1. “The TTAG posters who were uncomfortable with the death are not weak-kneed geldings who don’t have a big enough set of cajones.”

    Yes they are.

      • I’m being perfectly respectful, but I really think that squeamishness over people who needed killing is a fault at the most elementary level of our society.

        It is the fundamental reason why so many don’t support the death penalty even though with DNA evidence we can be even more certain of guilt.

        It is the reason why we are sent to fight wars where we spend billions of dollars for every thousand dollars the enemy spends all in an effort not to hurt them.

        It’s the reason forty-eight men from my battalion were killed in Iraq because we don’t want people to get their just desserts.

        I call that a moral failing. Rather than be sad, we should rejoice that we are that much safer now.

        • Err.. the death penalty and a DGU differ in that someone who is being executed is not an immediate threat to another’s life while in a DGU, there is an immediate threat. Poor logic in comparing the two scenarios, IMO.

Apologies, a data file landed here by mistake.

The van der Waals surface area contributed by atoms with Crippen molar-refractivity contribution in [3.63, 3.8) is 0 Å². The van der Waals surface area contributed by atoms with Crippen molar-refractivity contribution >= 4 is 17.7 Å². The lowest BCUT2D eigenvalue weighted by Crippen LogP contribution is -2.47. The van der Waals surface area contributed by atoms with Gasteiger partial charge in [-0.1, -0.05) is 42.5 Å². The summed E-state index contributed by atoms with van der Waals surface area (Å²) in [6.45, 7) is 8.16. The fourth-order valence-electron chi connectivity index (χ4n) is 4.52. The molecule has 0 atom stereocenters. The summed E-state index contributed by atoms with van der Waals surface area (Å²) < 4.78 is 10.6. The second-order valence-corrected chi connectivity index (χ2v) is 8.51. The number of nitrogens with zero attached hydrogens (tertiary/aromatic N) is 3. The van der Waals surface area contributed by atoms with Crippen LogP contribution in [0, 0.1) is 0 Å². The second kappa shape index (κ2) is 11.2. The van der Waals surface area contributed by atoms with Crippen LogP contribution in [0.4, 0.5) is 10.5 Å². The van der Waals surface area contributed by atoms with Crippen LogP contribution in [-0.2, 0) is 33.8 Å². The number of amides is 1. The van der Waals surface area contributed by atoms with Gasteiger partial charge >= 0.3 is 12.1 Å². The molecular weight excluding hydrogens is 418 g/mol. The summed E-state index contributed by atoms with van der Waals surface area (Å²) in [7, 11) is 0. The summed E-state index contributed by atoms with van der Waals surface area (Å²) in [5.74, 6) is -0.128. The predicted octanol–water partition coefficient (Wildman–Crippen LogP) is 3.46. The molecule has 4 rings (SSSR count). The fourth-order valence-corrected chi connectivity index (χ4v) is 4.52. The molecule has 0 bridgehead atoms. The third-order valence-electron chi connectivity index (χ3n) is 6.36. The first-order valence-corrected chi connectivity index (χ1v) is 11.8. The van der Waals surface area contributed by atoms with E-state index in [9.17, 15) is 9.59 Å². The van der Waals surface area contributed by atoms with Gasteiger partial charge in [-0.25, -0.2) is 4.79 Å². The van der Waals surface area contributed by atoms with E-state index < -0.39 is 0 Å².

Also, “needs killing”? The objective is to stop, not kill.

      • Skyler, I think you are inferring what I have not implied (nor any of the rest of us bleeding hearts).

        I can believe in the justice of capital punishment and regret that it is needed. I can believe in the need for wars and be saddened by the necessity.

        I can fully understand that a man may need killing and feel sorrow for the loss of a fellow human being. I don’t think this makes me less effective as a combatant or less capable of doing my part in maintaining a just and orderly society.

      • psmcd, keep in mind that most keyboard warriors (like the guy above) are the first guys to wet their panties when the S hits the F. In that light, their opinions are actually quite funny.

      • Skyler is at least willing to engage in more than just throwing barbs. He explained his thoughts well enough that I can respond meaningfully, which is more than I can say about some others. I can respect that.

        • Thanks, and I appreciate your response.

          Perhaps I was a bit harsh but the tone of this blog seemed to demand a vigorous dissent.